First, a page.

The Day After Christmas

It was Christmas night 2017. We checked into a hotel for one night after celebrating the day with my husband’s family. We would drive home the next morning.

The hotel sat across the street from a city park, and in that moment, it was beautiful. Our dark room’s windows lit up with the bright red, green and blue lights wrapped around the park’s trees. Strings of white lights hung across several walkways.

I watched from my hotel window as hundreds of people wandered the endless paths of light. They moved in every direction and the scene overwhelmingly beckoned me to join them.

So we did. We exited the hotel and crossed at a very busy intersection. We moved slowly into the flow of the crowd and let it take us. We had no time concerns, no plan. It was all serendipitous; the very best kind of evening.

We stopped at a few of the largest trees to take selfies, I would quickly (vainly) remove my glasses for the photos. Perhaps it could be for next year’s holiday card? We sat on a park bench for a while taking in the sounds and sights of couples and happy families.

Finally, we moved towards the entrance and made our way back to the hotel. We were getting ready for bed when panic struck. Where were my glasses? I need them for distance; like driving or watching television. Or, looking at holiday lights. I walked back to the window, my heart falling over a precipice. Did I lose them in the park? With all those people walking the paths, they would either be kicked under something or shattered by now. I imagined a young child, spotting a glint of light bouncing off the lens and saying “look mommy, look what I found.” And promptly putting them in her coat pocket until later when her parents could hear her.

Just to be sure, we tossed the room like a thief, but no glasses. We decide to return to the park. I knew there was little hope. It was dark, crowded and I had no time frame of “when” I may have dropped them. Was it the selfie in front of the tallest tree? Or was it the light and water display? We walked several loops, keeping our heads down, but there would be no Christmas miracle, we didn’t find them.

We were facing a significant problem. I would need the glasses for the three-hour drive home. With a permanent eye condition, my husband does very little driving. There was no possibility that he could drive the city traffic.

We talked it through and thought we could go to one of those “Get Your Glasses in an Hour” franchises, but I was worried whether my optometrist’s office would be open to provide my prescription. I would prefer to use that one. If necessary, I guess I’d have to get an eye exam too. It just felt like driving with a new prescription would be a trial by fire. As we’re packing, I said “Let’s go back over there again, just in case.”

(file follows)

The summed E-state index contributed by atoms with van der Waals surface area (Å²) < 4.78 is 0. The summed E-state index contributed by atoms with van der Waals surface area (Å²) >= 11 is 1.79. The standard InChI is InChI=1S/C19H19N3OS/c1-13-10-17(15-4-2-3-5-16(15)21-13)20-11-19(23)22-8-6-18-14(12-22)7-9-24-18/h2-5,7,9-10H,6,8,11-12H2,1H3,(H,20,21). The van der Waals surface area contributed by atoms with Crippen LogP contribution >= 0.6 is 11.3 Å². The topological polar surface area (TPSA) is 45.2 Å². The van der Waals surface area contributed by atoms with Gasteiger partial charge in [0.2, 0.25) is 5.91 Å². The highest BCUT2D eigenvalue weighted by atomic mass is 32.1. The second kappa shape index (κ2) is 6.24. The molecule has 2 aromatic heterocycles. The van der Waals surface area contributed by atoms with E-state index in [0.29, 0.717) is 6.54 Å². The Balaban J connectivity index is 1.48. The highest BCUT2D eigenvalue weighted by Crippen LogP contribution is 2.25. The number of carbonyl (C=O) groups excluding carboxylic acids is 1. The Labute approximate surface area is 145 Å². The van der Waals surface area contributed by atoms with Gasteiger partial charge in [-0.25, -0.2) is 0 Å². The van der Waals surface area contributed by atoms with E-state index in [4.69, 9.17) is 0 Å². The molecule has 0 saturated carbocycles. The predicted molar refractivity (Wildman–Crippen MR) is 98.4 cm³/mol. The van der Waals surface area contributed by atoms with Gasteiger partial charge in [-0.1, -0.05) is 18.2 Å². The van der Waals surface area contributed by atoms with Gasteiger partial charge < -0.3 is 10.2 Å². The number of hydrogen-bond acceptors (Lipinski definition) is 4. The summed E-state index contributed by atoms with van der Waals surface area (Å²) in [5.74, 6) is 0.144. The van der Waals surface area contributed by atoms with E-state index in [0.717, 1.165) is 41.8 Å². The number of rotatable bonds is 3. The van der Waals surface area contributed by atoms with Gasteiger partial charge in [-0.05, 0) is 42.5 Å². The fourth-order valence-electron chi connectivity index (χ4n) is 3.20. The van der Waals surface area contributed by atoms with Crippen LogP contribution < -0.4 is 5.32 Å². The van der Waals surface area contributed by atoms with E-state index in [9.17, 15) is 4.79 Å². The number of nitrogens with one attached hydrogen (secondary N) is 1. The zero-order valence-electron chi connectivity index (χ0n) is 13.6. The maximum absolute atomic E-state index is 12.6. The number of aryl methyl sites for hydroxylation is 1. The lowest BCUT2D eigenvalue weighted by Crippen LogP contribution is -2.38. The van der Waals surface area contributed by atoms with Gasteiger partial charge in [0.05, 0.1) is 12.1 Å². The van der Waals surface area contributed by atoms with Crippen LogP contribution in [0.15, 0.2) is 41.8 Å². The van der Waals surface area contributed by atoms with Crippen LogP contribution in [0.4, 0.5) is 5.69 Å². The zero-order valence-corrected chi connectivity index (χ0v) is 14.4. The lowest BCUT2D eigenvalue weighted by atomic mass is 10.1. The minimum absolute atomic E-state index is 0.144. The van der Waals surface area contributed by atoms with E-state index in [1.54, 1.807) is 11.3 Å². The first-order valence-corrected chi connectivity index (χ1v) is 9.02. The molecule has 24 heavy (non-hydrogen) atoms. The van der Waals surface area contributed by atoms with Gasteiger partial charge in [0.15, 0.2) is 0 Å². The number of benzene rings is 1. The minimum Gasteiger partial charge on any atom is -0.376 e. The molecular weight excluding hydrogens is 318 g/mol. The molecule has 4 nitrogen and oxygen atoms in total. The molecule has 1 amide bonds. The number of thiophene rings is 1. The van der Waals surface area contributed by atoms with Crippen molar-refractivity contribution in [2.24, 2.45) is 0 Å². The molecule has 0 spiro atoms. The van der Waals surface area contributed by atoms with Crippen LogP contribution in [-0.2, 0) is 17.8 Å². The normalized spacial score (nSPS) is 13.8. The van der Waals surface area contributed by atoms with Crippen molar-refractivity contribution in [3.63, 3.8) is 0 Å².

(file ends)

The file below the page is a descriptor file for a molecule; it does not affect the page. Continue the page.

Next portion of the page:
Walking into the entrance that morning, it was a completely different environment. The people were gone and the lights off. Daylight showed us the bits of trash scattered on the sidewalks and a homeless man lying on a picnic table.

We tried to repeat our exact walk from the previous night, but we couldn’t remember it all. In the end, I gravitated over to a copse of trees near the homeless man. I remember that the lights were all green in this section, it was pretty, and we had walked on the grass to get a photo. I didn’t walk on the grass now. Instead, I stood on the sidewalk’s edge and scanned the area, ironically without the very glasses which would have helped.

And then I looked down. Straight, straight down at my feet. And there lay my glasses. Folded, lens up, practically touching the tips of my shoes they were that close. If I had walked among the trees, I might have missed them. I stood in the one spot in the entire park where they sat, waiting for me.

Stunned doesn’t adequately capture the moment. It was bigger than that. They had escaped being crushed from a crowd. And now, how they lay, and where they lay in front of me felt like a gift; a divine one. I can offer no other word. Truthfully, I hold my faith in tight, I see it as a relationship between God and I. I don’t attend church. I don’t discuss it with friends and I don’t write about it too often. But I do believe. I look up and the homeless man is gone.

I reach down to pick them up. I am sure they have a broken arm or scratched lens or something. But they are perfectly fine. I whisper “thank you” and the relief is equal to the gratitude I feel.

This happened. This is real. It was beyond a one in a million chance that my glasses would be found at all, let alone in the way that I found them.

I think I saw something as I put them on. Hope can be realized at any time and in any place; even if you have given up. And God is closer than you think.


8 thoughts on “The Day After Christmas

  1. I loved the story, Melanie! Some things are impossible to explain. As a guy who can’t function without glasses these days, I can totally empathize.

    Liked by 1 person

  2. I loved this heartwarming Christmas story Melanie! I truly believe God comes to us when and how we need Him. Christmas miracles are different for everyone but no less important.

    p.s. And anyone who wears contacts knows this feeling of panic!

    Liked by 1 person

    1. I’m so glad you loved it Pam!!!! I love your comment about when and how we need Him. I understood that my problem was smaller in nature, but as you say “no less important.” (I was truly panicking.) I’m appreciative that you understood. Have a Merry Christmas!!!!!!!!

      Like

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